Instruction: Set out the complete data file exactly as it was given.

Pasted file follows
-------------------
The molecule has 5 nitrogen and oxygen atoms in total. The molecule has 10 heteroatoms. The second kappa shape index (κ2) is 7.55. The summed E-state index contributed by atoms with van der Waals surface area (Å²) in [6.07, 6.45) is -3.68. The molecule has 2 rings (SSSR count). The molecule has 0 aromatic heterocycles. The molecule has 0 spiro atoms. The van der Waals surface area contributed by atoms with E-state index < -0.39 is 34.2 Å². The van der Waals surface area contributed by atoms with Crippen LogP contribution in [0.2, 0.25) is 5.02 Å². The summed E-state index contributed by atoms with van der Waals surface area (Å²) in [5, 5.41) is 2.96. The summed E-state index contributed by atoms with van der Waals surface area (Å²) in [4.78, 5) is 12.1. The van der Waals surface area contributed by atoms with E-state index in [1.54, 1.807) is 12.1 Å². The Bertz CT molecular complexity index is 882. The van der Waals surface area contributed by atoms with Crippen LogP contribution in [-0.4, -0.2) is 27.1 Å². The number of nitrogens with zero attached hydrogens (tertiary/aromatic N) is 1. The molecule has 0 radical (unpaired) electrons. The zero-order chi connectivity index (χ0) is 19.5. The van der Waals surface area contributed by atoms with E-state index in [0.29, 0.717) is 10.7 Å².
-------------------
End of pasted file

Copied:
The molecule has 5 nitrogen and oxygen atoms in total. The molecule has 10 heteroatoms. The second kappa shape index (κ2) is 7.55. The summed E-state index contributed by atoms with van der Waals surface area (Å²) in [6.07, 6.45) is -3.68. The molecule has 2 rings (SSSR count). The molecule has 0 aromatic heterocycles. The molecule has 0 spiro atoms. The van der Waals surface area contributed by atoms with E-state index < -0.39 is 34.2 Å². The van der Waals surface area contributed by atoms with Crippen LogP contribution in [0.2, 0.25) is 5.02 Å². The summed E-state index contributed by atoms with van der Waals surface area (Å²) in [5, 5.41) is 2.96. The summed E-state index contributed by atoms with van der Waals surface area (Å²) in [4.78, 5) is 12.1. The van der Waals surface area contributed by atoms with E-state index in [1.54, 1.807) is 12.1 Å². The Bertz CT molecular complexity index is 882. The van der Waals surface area contributed by atoms with Crippen LogP contribution in [-0.4, -0.2) is 27.1 Å². The number of nitrogens with zero attached hydrogens (tertiary/aromatic N) is 1. The molecule has 0 radical (unpaired) electrons. The zero-order chi connectivity index (χ0) is 19.5. The van der Waals surface area contributed by atoms with E-state index in [0.29, 0.717) is 10.7 Å².